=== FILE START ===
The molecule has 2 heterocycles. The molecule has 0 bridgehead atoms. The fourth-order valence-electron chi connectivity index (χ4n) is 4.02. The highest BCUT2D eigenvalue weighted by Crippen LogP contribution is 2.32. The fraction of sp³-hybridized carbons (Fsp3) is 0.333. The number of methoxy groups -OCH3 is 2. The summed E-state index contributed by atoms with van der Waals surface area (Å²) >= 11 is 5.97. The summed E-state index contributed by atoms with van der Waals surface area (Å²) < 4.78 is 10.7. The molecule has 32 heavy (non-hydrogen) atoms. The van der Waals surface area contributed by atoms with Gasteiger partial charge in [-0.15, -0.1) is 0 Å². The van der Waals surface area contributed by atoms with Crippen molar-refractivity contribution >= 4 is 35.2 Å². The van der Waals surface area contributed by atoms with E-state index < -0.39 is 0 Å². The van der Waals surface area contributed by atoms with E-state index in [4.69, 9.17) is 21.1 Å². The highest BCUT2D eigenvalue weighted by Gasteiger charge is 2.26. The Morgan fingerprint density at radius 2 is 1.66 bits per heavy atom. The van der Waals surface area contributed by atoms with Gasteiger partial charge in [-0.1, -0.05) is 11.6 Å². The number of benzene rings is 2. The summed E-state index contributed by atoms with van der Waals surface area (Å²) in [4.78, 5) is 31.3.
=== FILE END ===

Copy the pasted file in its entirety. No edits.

The molecule has 2 heterocycles. The molecule has 0 bridgehead atoms. The fourth-order valence-electron chi connectivity index (χ4n) is 4.02. The highest BCUT2D eigenvalue weighted by Crippen LogP contribution is 2.32. The fraction of sp³-hybridized carbons (Fsp3) is 0.333. The number of methoxy groups -OCH3 is 2. The summed E-state index contributed by atoms with van der Waals surface area (Å²) >= 11 is 5.97. The summed E-state index contributed by atoms with van der Waals surface area (Å²) < 4.78 is 10.7. The molecule has 32 heavy (non-hydrogen) atoms. The van der Waals surface area contributed by atoms with Gasteiger partial charge in [-0.15, -0.1) is 0 Å². The van der Waals surface area contributed by atoms with Crippen molar-refractivity contribution >= 4 is 35.2 Å². The van der Waals surface area contributed by atoms with E-state index < -0.39 is 0 Å². The van der Waals surface area contributed by atoms with E-state index in [4.69, 9.17) is 21.1 Å². The highest BCUT2D eigenvalue weighted by Gasteiger charge is 2.26. The Morgan fingerprint density at radius 2 is 1.66 bits per heavy atom. The van der Waals surface area contributed by atoms with Gasteiger partial charge in [-0.1, -0.05) is 11.6 Å². The number of benzene rings is 2. The summed E-state index contributed by atoms with van der Waals surface area (Å²) in [4.78, 5) is 31.3.